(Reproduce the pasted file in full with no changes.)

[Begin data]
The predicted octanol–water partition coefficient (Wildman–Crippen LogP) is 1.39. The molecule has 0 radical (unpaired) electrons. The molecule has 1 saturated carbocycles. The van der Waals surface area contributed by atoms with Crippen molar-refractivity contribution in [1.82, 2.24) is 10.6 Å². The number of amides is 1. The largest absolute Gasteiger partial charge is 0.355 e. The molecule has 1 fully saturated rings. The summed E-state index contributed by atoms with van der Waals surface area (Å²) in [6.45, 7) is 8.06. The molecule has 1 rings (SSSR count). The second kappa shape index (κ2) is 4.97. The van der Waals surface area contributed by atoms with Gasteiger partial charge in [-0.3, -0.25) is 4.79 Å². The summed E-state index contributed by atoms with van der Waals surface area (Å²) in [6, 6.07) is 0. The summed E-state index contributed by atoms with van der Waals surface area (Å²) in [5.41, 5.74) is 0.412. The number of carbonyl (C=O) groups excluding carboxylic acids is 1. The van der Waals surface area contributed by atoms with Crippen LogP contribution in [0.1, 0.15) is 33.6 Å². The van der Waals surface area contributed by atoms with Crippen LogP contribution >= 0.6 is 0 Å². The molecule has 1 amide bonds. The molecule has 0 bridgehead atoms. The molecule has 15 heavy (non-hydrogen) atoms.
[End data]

The predicted octanol–water partition coefficient (Wildman–Crippen LogP) is 1.39. The molecule has 0 radical (unpaired) electrons. The molecule has 1 saturated carbocycles. The van der Waals surface area contributed by atoms with Crippen molar-refractivity contribution in [1.82, 2.24) is 10.6 Å². The number of amides is 1. The largest absolute Gasteiger partial charge is 0.355 e. The molecule has 1 fully saturated rings. The summed E-state index contributed by atoms with van der Waals surface area (Å²) in [6.45, 7) is 8.06. The molecule has 1 rings (SSSR count). The second kappa shape index (κ2) is 4.97. The van der Waals surface area contributed by atoms with Gasteiger partial charge in [-0.3, -0.25) is 4.79 Å². The summed E-state index contributed by atoms with van der Waals surface area (Å²) in [6, 6.07) is 0. The summed E-state index contributed by atoms with van der Waals surface area (Å²) in [5.41, 5.74) is 0.412. The number of carbonyl (C=O) groups excluding carboxylic acids is 1. The van der Waals surface area contributed by atoms with Crippen LogP contribution in [0.1, 0.15) is 33.6 Å². The van der Waals surface area contributed by atoms with Crippen LogP contribution >= 0.6 is 0 Å². The molecule has 1 amide bonds. The molecule has 0 bridgehead atoms. The molecule has 15 heavy (non-hydrogen) atoms.